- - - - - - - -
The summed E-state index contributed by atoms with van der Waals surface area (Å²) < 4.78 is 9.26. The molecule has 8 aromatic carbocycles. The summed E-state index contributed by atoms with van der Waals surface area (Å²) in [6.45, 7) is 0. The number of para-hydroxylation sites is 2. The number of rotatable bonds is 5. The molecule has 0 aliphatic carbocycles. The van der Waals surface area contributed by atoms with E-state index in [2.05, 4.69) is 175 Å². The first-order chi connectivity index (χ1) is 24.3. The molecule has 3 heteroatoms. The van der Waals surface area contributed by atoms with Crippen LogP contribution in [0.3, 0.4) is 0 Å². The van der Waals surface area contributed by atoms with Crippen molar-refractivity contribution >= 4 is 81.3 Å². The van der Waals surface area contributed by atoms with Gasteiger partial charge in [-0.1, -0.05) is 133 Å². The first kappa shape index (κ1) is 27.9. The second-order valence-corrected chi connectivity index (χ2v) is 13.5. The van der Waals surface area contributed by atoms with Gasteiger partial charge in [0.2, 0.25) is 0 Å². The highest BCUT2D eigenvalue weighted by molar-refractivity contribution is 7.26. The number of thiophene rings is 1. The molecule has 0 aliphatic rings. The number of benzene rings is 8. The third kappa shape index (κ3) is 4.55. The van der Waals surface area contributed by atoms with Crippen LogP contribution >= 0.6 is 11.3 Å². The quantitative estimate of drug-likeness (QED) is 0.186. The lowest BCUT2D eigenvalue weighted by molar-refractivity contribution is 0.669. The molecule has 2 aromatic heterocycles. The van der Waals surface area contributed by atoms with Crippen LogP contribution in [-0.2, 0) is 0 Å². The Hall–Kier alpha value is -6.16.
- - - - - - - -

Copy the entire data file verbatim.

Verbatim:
The summed E-state index contributed by atoms with van der Waals surface area (Å²) < 4.78 is 9.26. The molecule has 8 aromatic carbocycles. The summed E-state index contributed by atoms with van der Waals surface area (Å²) in [6.45, 7) is 0. The number of para-hydroxylation sites is 2. The number of rotatable bonds is 5. The molecule has 0 aliphatic carbocycles. The van der Waals surface area contributed by atoms with E-state index in [2.05, 4.69) is 175 Å². The first-order chi connectivity index (χ1) is 24.3. The molecule has 3 heteroatoms. The van der Waals surface area contributed by atoms with Crippen LogP contribution in [0.3, 0.4) is 0 Å². The van der Waals surface area contributed by atoms with Crippen molar-refractivity contribution >= 4 is 81.3 Å². The van der Waals surface area contributed by atoms with Gasteiger partial charge in [-0.1, -0.05) is 133 Å². The first kappa shape index (κ1) is 27.9. The second-order valence-corrected chi connectivity index (χ2v) is 13.5. The van der Waals surface area contributed by atoms with Gasteiger partial charge in [0.2, 0.25) is 0 Å². The highest BCUT2D eigenvalue weighted by molar-refractivity contribution is 7.26. The number of thiophene rings is 1. The molecule has 0 aliphatic rings. The number of benzene rings is 8. The third kappa shape index (κ3) is 4.55. The van der Waals surface area contributed by atoms with Crippen LogP contribution >= 0.6 is 11.3 Å². The quantitative estimate of drug-likeness (QED) is 0.186. The lowest BCUT2D eigenvalue weighted by molar-refractivity contribution is 0.669. The molecule has 2 aromatic heterocycles. The van der Waals surface area contributed by atoms with Crippen LogP contribution in [-0.2, 0) is 0 Å². The Hall–Kier alpha value is -6.16.